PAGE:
Student insight: Taking part in group work
23 May 2019
Student bloggers from our range of Business, Finance and Management Masters courses share their experience of taking part in group work at Warwick Business School.
Micol Borsani, MSc International Business
At Warwick Business School, group work is likely to be a very important part of your degree. For example, for my Masters in International Business, group work accounted for 20% of the final grade of most modules. Although I never personally experienced any difficulties, and enjoyed group work throughout my course, it is no secret that group work can go wrong. However, group work is also a fantastic opportunity to make the most of the quality time you have together to build friendships, and exchange ideas with other highly motivated and skilled individuals. Sometimes group fights, failures and fallouts can occur, so here is a little guide to avoid the biggest pitfalls of group work and achieve collective success:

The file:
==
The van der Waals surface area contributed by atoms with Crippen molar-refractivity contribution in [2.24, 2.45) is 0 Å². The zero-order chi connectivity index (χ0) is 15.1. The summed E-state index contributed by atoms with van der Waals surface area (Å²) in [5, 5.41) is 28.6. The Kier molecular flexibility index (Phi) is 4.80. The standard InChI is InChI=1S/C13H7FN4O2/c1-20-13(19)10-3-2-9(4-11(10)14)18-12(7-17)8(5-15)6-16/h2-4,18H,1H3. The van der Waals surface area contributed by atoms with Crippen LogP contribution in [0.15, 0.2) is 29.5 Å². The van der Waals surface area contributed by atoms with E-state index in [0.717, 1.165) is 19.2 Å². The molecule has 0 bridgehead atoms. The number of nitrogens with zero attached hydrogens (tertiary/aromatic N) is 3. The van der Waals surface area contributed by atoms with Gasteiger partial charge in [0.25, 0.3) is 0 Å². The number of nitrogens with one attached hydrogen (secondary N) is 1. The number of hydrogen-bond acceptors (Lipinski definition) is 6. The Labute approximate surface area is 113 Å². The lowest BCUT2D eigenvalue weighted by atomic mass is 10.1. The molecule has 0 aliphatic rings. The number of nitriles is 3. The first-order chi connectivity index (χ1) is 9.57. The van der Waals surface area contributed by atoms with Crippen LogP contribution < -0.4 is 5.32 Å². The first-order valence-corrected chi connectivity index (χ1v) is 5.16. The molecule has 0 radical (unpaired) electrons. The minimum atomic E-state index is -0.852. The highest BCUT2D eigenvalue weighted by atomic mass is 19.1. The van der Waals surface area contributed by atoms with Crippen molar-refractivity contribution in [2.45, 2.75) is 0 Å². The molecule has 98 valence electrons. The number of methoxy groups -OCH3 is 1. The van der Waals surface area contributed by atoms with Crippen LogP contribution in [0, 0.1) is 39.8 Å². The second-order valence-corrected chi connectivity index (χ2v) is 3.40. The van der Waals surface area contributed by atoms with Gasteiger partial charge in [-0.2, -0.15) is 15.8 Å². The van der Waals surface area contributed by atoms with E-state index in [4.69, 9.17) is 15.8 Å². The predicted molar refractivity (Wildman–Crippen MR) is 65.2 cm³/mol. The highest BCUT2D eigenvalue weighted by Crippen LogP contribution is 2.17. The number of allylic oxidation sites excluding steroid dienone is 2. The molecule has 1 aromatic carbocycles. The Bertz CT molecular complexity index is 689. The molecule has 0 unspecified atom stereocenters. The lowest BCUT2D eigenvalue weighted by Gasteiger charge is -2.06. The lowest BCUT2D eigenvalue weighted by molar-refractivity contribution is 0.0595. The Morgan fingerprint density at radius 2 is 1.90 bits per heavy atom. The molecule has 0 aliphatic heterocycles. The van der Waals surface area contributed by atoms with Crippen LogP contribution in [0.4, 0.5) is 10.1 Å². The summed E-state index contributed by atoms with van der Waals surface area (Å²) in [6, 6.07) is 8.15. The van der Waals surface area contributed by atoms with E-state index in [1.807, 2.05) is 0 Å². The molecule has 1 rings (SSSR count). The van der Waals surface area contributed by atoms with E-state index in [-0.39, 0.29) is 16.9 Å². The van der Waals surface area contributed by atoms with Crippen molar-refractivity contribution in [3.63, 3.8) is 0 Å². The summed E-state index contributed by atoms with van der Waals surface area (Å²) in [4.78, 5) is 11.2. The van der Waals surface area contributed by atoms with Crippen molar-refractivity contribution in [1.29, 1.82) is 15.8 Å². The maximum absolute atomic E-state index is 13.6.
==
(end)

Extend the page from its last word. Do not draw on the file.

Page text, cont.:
1. Cultural differences
One of the great advantages of WBS is the diversity of the student body. During group work you will be working with students with different ethnicities, language skills, cultures, and religions. This level of diversity is a strength, as you will have multiple perspectives on the group task. However, it can also be a challenge. Language barriers mean you have to be patient and cooperative to communicate effectively. Similarly, cultural differences may mean some individuals are less comfortable with group work or publicly expressing their opinions. It is important to be patient, and remember that each group member is equally valuable and deserving of respect.
2. Respect other ideas